Issue 113 — Winter 2023
If you cannot imagine a different world you cannot begin to make it. This is one of the basic principles behind Alejandro León Cannock’s essay about the role photography has in making a better world. It reads as a manifesto for a new model of photography made by photographers who work collaboratively.
Photography has often been considered unimaginative, a tool that merely captures the world as it is. Claire Anscomb shows the many choices that photographers make, and says that although the medium may have constraints, it is working within these that gives play to the imagination. These arguments about photography and the imagination are being given new relevance as they are applied in similar ways to AI-generated images.
The starting point for Ryan Moule’s The Cloud and its Shadow was the use of an algorithm to search for videos uploaded to the internet with no views, no metadata or title. This unseen media disrupts the rationale of a search industry that encourages being seen, ‘liked’ or shared. It has provided a useful stream of raw material for Moule to work with and continues his interest in drawing attention to the act of looking and perceiving. The final images are made using one of the oldest photographic processes, introduced in the 1850s, the ambrotype. Moule makes use of the process to merge the material and poetic qualities of his images. Susanna Galbraith introduces the work and notes how "Moule’s plates become acts of unearthing. They disrupt the blind spots of online, flicking matches into a shadow we didn’t realise was there".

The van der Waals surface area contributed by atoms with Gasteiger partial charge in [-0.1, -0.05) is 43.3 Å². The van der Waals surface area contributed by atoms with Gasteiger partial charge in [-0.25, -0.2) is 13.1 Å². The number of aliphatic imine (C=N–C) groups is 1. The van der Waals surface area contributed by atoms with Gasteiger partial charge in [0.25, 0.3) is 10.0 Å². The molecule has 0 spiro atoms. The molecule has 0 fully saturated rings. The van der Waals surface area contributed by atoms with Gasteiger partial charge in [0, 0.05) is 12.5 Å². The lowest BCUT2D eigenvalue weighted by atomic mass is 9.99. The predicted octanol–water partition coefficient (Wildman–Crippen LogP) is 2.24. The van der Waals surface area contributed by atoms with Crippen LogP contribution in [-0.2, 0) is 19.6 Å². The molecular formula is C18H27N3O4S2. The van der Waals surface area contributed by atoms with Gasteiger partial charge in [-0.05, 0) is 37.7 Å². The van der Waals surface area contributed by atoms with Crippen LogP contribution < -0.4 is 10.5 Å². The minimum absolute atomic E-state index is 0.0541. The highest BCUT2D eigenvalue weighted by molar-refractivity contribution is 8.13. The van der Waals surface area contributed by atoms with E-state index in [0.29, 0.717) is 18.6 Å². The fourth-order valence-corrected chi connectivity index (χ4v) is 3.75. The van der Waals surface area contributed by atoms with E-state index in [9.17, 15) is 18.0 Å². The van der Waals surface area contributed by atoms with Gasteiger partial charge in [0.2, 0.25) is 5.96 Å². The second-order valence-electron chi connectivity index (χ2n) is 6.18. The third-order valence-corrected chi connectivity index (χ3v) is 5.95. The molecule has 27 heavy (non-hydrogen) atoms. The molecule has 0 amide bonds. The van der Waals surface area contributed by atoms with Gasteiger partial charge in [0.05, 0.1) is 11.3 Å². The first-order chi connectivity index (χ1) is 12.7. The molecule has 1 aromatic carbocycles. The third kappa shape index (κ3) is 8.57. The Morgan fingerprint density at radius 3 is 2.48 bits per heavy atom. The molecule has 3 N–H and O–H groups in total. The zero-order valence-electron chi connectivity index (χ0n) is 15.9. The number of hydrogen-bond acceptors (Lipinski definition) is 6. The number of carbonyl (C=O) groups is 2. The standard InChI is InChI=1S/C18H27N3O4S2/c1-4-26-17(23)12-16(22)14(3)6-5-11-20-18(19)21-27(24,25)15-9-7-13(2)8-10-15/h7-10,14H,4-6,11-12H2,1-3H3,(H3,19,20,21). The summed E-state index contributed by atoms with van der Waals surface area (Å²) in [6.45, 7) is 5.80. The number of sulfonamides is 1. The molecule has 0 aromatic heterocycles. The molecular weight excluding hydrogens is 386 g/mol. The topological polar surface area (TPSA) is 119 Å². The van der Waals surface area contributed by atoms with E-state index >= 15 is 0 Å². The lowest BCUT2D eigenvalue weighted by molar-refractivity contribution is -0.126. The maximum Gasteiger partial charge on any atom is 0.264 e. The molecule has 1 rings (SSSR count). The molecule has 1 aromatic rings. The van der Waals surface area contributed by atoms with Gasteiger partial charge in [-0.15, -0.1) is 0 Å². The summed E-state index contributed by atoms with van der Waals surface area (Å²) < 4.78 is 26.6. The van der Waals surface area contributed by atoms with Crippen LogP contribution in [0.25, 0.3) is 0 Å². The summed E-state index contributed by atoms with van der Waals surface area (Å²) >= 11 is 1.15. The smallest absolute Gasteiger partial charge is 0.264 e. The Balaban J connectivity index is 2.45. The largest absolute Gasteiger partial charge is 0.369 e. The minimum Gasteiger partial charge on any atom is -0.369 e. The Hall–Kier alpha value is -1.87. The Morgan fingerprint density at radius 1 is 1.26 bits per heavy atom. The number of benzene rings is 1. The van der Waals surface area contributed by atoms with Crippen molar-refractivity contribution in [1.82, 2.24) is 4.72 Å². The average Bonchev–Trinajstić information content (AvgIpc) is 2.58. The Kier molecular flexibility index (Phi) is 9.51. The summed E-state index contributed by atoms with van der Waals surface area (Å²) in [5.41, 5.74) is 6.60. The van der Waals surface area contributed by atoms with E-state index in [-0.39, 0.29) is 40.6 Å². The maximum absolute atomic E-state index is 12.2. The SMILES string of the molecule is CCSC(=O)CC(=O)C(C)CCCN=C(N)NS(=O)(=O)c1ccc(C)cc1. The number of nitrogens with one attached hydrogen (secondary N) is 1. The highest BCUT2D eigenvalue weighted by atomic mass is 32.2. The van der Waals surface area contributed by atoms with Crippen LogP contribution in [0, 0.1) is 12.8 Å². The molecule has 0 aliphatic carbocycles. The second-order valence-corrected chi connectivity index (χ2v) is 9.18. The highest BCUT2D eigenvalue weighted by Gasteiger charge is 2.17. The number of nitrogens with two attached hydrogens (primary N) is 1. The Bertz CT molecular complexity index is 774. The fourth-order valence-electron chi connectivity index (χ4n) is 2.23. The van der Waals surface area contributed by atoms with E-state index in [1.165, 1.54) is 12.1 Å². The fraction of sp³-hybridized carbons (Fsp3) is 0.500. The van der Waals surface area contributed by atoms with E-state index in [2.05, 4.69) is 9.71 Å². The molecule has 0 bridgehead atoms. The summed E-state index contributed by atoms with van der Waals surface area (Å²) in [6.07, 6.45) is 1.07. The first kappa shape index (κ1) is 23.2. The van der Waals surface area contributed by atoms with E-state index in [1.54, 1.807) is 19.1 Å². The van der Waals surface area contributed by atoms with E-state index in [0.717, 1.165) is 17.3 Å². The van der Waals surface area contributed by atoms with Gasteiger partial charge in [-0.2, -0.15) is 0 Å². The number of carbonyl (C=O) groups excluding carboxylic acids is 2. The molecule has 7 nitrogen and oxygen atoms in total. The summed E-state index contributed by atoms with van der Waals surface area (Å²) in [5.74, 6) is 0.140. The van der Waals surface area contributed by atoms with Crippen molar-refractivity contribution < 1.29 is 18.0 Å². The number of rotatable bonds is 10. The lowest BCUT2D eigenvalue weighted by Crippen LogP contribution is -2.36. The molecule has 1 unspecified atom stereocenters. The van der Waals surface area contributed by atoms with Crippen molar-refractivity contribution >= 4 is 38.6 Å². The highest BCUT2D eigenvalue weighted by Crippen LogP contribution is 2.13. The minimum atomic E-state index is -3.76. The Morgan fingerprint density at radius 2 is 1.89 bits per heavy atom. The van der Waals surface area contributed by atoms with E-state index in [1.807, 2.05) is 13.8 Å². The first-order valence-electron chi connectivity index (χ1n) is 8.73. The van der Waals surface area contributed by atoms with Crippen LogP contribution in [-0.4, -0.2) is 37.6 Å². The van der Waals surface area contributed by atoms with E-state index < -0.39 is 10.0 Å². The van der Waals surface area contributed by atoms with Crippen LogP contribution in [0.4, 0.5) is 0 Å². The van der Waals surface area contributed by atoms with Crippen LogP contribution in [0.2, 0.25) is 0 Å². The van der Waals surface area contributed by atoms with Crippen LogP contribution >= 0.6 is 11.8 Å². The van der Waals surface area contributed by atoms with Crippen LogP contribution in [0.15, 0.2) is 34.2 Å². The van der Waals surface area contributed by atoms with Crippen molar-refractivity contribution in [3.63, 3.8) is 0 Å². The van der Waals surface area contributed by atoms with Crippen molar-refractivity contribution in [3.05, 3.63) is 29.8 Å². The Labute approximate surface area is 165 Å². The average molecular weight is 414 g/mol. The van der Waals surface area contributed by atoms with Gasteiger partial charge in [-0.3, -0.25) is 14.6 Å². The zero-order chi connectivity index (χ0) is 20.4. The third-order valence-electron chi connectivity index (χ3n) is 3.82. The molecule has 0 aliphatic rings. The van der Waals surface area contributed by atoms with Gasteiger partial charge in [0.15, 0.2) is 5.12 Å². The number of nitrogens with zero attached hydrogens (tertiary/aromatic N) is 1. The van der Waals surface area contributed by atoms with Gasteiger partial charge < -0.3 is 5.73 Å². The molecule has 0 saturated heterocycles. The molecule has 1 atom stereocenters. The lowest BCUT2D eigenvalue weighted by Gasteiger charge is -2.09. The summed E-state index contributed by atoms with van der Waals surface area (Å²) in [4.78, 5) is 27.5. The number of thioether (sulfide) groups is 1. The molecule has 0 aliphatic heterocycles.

Sarah Jones’ new work "considers the medium of photography as just that: a medium, a receptor, a conductor, a transmitter". Subjects are drawn from everyday life: cultivated plants in public parks, collected objects set up in her studio and recorded using the screen of her large format analogue view camera. The screen reoccurs in her small studio works, as both a void to fall into and a surface to project on to. In this labyrinth of images a plant bends towards the bright light of day in a captured moment of phototropism. The diptych Mimosa (Actor) (I) and (II) echoes to the behaviour of the mimosa tree that mimics a response to touch, its leaves curling and opening back out again.
Working in the Nouvelle-Aquitaine region Justin Partyka has used the structure of France’s Transport Express Régional network to explore the area: the routes completed so far include from Poitiers to Angouleme and Poitiers to Port-de-Piles. Where the train stops he explores the vernacular culture of these villages, towns and cities on foot. For Partyka it often "feels like a way of life is coming to an end, that the last remnants of 'old France' are on the verge of being swept away by the great wave of contemporary industrial globalisation". Partyka is also concerned when making these photographs in "trying to solve very personal challenges of artistic expression and aesthetics: Perhaps this process is somehow about a form of (visual) poetics, but I am not sure how best to articulate it: maybe it can only be articulated most clearly in the photographs". There is also a niggling thought in the back of his mind that "‘the time is gradually coming into focus when film – and ultimately photography as I consider it – will cease to exist".
— The Editors